Oncology is Multidisciplinary. By Definition - European Medical Journal

Oncology is Multidisciplinary. By Definition

4 Mins

Dr Santiago González-Moreno
Medical Director and Head of Surgical Oncology, MD Anderson Cancer Center, Madrid, Spain; President Elect, European Society of Surgical Oncology (ESSO).

Cancer is a multidimensional and multifactorial reality. Starting at its very biological roots, the cancer cell needs the conjunction of different molecular and genetic events only to exist and more so to progress into a detectable and threatening disease, as elegantly expressed by Hanahan and Weinberg1 in their acclaimed paper “The Hallmarks of Cancer”. At the clinical level, the diagnosis and therapeutic management of cancer is a mirror image of the complexity and diversity of the disease at the biological level. Targeting only one of the various elements involved in cancer inception and promotion, even when it could leave us with a false sense of transient success, is not enough to eradicate the disease. Biology once again shows us the clues of reality at other levels.

We cannot treat or even talk about cancer without a reliable tissue diagnosis (and in more and more cases coupled with an accurate molecular or genetic characterisation) provided by an expert pathologist after examination of a representative tumour specimen, provided by a surgical specialist or an interventional medical discipline. System-based or general medical specialists may have played an important role in the initial clinical assessment of those patients presenting with signs and symptoms and have started the diagnostic process. Experts in diagnostic imaging will provide us with some keys for the disease diagnosis, as well as important information about its extension and staging. Finally, only the conjunction and fine coordination of clinical cancer specialists, each of them experts in a field within the varied cancer therapy armamentarium, will provide the best treatment plan. At the same time, allied specialists including nutritionists, specialised nurses, and psychologists will likewise provide expert care that cannot be ignored, helping the patients cope with the disease process and live through the effects of prescribed treatments. Only the harmonisation and integration of all these actions, sometimes sequentially, sometimes concurrently, will result in the best care for our patient, who is and should remain the very centre of our efforts.

A clinical oncologist is a cancer specialist by definition. With a basic common body of knowledge needed to understand the biological bases of the disease we deal with and its diverse clinical scenarios, from molecular biology to the end of life, the medical, surgical, or radiation oncologist contribute with the different therapies they master (systemic therapy, surgery, or ionising radiation) to the common goal. Each one of them is aware of the interaction between the therapy they provide and that is provided by others, as they should have basic understanding of all of them. Each one of them individually will never arrive to the same results. Therefore, expertise in cancer care or cancer knowledge or a pre-eminent role in cancer management cannot be claimed by just one specialty without ignoring the true nature and reality of this disease.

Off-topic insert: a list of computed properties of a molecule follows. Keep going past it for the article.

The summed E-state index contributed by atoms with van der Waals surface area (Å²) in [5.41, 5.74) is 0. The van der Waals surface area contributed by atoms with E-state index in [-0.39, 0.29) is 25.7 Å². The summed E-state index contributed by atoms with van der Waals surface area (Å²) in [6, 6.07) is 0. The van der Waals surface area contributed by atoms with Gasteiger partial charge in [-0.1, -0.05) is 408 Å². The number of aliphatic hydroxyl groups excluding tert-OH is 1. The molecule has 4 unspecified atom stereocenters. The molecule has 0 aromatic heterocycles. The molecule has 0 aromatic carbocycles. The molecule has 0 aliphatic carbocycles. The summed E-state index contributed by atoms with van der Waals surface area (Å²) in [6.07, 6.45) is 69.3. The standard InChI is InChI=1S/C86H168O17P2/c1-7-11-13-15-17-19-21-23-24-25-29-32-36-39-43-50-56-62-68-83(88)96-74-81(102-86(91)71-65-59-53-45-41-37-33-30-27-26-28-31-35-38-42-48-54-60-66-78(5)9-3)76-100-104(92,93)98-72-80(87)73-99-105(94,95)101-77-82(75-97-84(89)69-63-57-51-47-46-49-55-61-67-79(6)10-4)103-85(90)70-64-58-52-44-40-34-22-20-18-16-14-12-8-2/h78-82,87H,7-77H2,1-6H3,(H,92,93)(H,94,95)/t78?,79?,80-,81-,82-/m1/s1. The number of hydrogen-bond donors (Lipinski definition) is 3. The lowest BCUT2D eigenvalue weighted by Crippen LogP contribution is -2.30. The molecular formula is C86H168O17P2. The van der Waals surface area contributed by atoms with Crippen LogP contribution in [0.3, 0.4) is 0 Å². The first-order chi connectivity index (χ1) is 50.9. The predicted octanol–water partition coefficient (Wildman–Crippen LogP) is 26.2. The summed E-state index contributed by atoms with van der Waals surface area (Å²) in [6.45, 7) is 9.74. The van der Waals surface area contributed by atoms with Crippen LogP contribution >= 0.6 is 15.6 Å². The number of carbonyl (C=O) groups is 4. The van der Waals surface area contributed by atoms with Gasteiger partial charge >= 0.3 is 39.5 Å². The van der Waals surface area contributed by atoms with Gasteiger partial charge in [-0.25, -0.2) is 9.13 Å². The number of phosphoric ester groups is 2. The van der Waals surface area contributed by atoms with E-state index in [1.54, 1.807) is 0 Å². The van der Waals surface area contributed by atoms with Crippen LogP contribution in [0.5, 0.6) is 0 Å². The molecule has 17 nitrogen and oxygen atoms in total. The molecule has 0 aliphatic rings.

Every cancer patient deserves that his or her case is discussed at a multidisciplinary conference where all the specialists involved in his/her cancer diagnosis and management are present. Each one of them is there to provide the key diagnostic, staging, and treatment-related elements that will result in the elaboration of an upfront personalised therapeutic plan and timeline where surgery and/or systemic therapy and/or radiation therapy will be combined in one of the possible different ways for an optimal outcome of that patient’s disease according to the current knowledge.

It is possible that beyond amazing technical and medical advances, the advent of multidisciplinary cancer care that integrates them all should be considered as the revolution in cancer management that evolved over the last quarter of the past century. This is the premier and basic gold standard in cancer therapy, beyond (but of course aware of) acclaimed clinical practice guidelines or personalised evidence-based medicine, and it is here to stay. In a time of vertiginous changes in the oncology landscape at all levels, of industry-driven research, and governments call for cost-efficiency and cost-containment in healthcare, it is now our responsibility to nurture and hold on tight to patient-centered multidisciplinarity, beware and escape from temptations to underestimate it or ignore it, and take it to the next level. If we fail to do so we will be ignoring the very biological nature of the disease we treat and claim expertise in. And we will fail in our ultimate goal to eradicate or at least have cancer under our control one day.


1. Hanahan D, Weinberg RA. The hallmarks of cancer. Cell. 2000;100(1):57-70.

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